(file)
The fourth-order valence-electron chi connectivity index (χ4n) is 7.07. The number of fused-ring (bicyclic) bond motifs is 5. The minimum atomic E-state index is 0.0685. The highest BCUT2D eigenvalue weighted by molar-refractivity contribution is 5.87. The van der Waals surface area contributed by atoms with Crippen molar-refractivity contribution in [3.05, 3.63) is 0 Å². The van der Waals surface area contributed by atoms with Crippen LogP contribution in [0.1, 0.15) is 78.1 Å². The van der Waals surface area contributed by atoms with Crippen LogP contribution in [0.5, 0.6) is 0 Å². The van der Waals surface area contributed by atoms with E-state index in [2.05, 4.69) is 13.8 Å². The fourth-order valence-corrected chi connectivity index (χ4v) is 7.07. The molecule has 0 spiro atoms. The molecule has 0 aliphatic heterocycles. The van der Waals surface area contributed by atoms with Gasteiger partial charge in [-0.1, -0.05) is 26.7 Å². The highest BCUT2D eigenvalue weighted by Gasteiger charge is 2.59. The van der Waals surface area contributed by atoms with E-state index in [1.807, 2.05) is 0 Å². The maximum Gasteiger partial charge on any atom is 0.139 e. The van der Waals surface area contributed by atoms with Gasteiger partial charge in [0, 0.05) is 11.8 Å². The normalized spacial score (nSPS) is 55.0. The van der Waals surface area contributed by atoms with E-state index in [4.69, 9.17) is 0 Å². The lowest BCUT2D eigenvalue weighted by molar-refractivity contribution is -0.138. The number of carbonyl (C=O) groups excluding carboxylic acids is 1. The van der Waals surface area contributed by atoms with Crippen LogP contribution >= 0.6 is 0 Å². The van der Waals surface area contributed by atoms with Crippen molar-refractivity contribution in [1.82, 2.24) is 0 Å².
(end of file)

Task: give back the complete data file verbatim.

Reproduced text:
The fourth-order valence-electron chi connectivity index (χ4n) is 7.07. The number of fused-ring (bicyclic) bond motifs is 5. The minimum atomic E-state index is 0.0685. The highest BCUT2D eigenvalue weighted by molar-refractivity contribution is 5.87. The van der Waals surface area contributed by atoms with Crippen molar-refractivity contribution in [3.05, 3.63) is 0 Å². The van der Waals surface area contributed by atoms with Crippen LogP contribution in [0.1, 0.15) is 78.1 Å². The van der Waals surface area contributed by atoms with Crippen LogP contribution in [0.5, 0.6) is 0 Å². The van der Waals surface area contributed by atoms with E-state index in [2.05, 4.69) is 13.8 Å². The fourth-order valence-corrected chi connectivity index (χ4v) is 7.07. The molecule has 0 spiro atoms. The molecule has 0 aliphatic heterocycles. The van der Waals surface area contributed by atoms with Gasteiger partial charge in [-0.1, -0.05) is 26.7 Å². The highest BCUT2D eigenvalue weighted by Gasteiger charge is 2.59. The van der Waals surface area contributed by atoms with E-state index in [1.807, 2.05) is 0 Å². The maximum Gasteiger partial charge on any atom is 0.139 e. The van der Waals surface area contributed by atoms with Gasteiger partial charge in [0, 0.05) is 11.8 Å². The normalized spacial score (nSPS) is 55.0. The van der Waals surface area contributed by atoms with E-state index in [4.69, 9.17) is 0 Å². The lowest BCUT2D eigenvalue weighted by molar-refractivity contribution is -0.138. The number of carbonyl (C=O) groups excluding carboxylic acids is 1. The van der Waals surface area contributed by atoms with Crippen LogP contribution >= 0.6 is 0 Å². The van der Waals surface area contributed by atoms with Crippen molar-refractivity contribution in [1.82, 2.24) is 0 Å².